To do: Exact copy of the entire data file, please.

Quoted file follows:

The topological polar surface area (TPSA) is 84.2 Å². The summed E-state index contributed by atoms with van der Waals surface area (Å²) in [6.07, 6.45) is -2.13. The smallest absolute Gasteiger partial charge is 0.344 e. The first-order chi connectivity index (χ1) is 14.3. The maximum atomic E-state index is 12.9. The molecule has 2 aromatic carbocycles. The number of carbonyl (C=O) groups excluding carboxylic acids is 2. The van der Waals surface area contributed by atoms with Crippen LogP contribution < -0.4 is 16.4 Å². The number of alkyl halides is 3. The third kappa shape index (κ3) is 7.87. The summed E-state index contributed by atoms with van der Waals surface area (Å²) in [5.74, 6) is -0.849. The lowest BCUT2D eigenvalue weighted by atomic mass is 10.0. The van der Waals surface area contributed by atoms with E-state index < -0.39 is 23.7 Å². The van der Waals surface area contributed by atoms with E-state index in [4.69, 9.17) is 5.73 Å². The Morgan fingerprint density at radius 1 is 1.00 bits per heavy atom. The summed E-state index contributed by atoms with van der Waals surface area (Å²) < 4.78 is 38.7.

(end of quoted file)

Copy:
The topological polar surface area (TPSA) is 84.2 Å². The summed E-state index contributed by atoms with van der Waals surface area (Å²) in [6.07, 6.45) is -2.13. The smallest absolute Gasteiger partial charge is 0.344 e. The first-order chi connectivity index (χ1) is 14.3. The maximum atomic E-state index is 12.9. The molecule has 2 aromatic carbocycles. The number of carbonyl (C=O) groups excluding carboxylic acids is 2. The van der Waals surface area contributed by atoms with Crippen LogP contribution < -0.4 is 16.4 Å². The number of alkyl halides is 3. The third kappa shape index (κ3) is 7.87. The summed E-state index contributed by atoms with van der Waals surface area (Å²) in [5.74, 6) is -0.849. The lowest BCUT2D eigenvalue weighted by atomic mass is 10.0. The van der Waals surface area contributed by atoms with E-state index < -0.39 is 23.7 Å². The van der Waals surface area contributed by atoms with E-state index in [4.69, 9.17) is 5.73 Å². The Morgan fingerprint density at radius 1 is 1.00 bits per heavy atom. The summed E-state index contributed by atoms with van der Waals surface area (Å²) < 4.78 is 38.7.